Bad HSBC Policy Raises Specter of Bank Run

NEW YORK (TheStreet) -- The term "bank run" conjures up all kind of bogeyman images, and right now it's rearing its ugly head in the U.K.

That doesn't mean a bank run is imminent here in the U.S., but in the age of global digital media, what's happening in England has American bankers thinking the once unthinkable.

The story starts in London, where customers of HSBC complained last week they couldn't withdraw large sums of money from local bank branches without asking for what amounts to a "permission slip."

According to the British Broadcasting Co., customers were being told by bank staffers they could not withdraw more than 5,000 in British pounds (or $8,253 in U.S. dollars) without having a "good reason" for making the withdrawal.

HSBC admits the policy was in place, but has reversed course on making customers explain why they need to withdrawal the money:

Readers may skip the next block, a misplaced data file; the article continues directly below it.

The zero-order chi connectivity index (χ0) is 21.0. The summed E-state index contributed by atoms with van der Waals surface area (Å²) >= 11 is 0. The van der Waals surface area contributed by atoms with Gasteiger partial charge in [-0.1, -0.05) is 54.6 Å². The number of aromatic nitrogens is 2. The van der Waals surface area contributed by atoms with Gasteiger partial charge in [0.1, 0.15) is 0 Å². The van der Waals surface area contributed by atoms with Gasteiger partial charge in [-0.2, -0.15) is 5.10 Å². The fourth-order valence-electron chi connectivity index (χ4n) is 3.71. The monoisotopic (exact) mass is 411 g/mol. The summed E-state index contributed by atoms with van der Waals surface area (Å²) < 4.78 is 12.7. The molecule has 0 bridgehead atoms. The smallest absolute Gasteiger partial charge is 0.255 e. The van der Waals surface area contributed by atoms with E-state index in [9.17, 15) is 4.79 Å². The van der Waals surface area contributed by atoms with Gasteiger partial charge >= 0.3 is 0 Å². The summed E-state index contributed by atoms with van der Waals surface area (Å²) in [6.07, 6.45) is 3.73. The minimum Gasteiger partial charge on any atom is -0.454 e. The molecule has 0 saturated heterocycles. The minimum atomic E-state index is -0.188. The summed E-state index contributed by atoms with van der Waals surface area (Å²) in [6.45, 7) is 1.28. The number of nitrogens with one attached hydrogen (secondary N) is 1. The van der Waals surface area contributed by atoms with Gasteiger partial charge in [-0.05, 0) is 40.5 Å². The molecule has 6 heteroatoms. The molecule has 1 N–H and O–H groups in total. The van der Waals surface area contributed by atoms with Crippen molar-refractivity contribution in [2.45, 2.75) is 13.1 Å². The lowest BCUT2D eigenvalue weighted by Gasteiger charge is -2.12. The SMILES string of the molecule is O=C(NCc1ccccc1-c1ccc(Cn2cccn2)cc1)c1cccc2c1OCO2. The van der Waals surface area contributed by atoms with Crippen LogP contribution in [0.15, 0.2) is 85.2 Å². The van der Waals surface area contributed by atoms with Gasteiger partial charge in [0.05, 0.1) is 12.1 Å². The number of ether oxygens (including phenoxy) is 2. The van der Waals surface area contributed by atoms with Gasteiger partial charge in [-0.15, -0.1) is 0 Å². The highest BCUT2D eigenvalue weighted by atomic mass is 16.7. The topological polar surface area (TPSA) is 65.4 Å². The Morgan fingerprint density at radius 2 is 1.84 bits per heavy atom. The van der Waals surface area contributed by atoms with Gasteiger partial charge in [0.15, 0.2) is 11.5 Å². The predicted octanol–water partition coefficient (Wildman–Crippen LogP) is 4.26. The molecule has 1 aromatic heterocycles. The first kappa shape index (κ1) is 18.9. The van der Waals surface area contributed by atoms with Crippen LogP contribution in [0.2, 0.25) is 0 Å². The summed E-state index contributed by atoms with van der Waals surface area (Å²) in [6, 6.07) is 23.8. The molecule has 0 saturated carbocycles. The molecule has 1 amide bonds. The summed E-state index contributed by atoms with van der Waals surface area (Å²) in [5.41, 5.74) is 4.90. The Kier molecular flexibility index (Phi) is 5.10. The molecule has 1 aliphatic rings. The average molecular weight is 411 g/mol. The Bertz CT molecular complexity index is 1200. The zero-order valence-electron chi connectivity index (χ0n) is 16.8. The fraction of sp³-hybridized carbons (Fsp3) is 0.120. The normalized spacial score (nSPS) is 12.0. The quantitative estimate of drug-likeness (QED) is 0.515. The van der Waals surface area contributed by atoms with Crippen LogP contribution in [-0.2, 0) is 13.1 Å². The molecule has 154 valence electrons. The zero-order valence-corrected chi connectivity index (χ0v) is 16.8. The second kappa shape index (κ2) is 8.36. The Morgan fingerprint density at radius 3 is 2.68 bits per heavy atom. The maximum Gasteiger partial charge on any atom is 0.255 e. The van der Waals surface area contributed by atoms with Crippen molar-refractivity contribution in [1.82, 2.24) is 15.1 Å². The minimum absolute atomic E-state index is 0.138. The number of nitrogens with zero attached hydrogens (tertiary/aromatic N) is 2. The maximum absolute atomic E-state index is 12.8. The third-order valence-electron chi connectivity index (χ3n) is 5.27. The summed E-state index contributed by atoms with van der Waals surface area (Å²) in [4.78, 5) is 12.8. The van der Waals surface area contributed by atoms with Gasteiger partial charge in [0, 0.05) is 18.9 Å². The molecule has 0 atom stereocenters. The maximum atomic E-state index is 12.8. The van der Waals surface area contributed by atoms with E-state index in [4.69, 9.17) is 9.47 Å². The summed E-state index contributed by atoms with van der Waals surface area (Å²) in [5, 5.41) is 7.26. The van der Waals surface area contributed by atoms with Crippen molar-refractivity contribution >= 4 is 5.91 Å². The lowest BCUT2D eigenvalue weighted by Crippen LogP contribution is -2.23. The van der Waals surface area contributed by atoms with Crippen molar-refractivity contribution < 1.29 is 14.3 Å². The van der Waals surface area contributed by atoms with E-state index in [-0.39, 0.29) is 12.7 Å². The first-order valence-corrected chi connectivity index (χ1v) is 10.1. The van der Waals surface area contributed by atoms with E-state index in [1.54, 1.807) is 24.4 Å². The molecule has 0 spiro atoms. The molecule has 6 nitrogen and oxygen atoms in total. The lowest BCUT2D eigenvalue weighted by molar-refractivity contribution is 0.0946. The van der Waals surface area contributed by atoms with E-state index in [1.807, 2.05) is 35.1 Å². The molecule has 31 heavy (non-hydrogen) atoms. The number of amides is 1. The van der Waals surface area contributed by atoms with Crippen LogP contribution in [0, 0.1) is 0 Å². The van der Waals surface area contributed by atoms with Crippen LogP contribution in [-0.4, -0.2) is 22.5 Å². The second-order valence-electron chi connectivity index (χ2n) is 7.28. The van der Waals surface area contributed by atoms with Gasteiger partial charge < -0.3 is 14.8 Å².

"We ask our customers about the purpose of large cash withdrawals when they are unusual and out of keeping with the normal running of their account. Since last November, in some instances we may have also asked these customers to show us evidence of what the cash is required for.

The reason being we have an obligation to protect our customers, and to minimize the opportunity for financial crime. However, following feedback, we are immediately updating guidance to our customer facing staff to reiterate that it is not mandatory for customers to provide documentary evidence for large cash withdrawals, and on its own, failure to show evidence is not a reason to refuse a withdrawal. We are writing to apologize to any customer who has been given incorrect information and inconvenienced."

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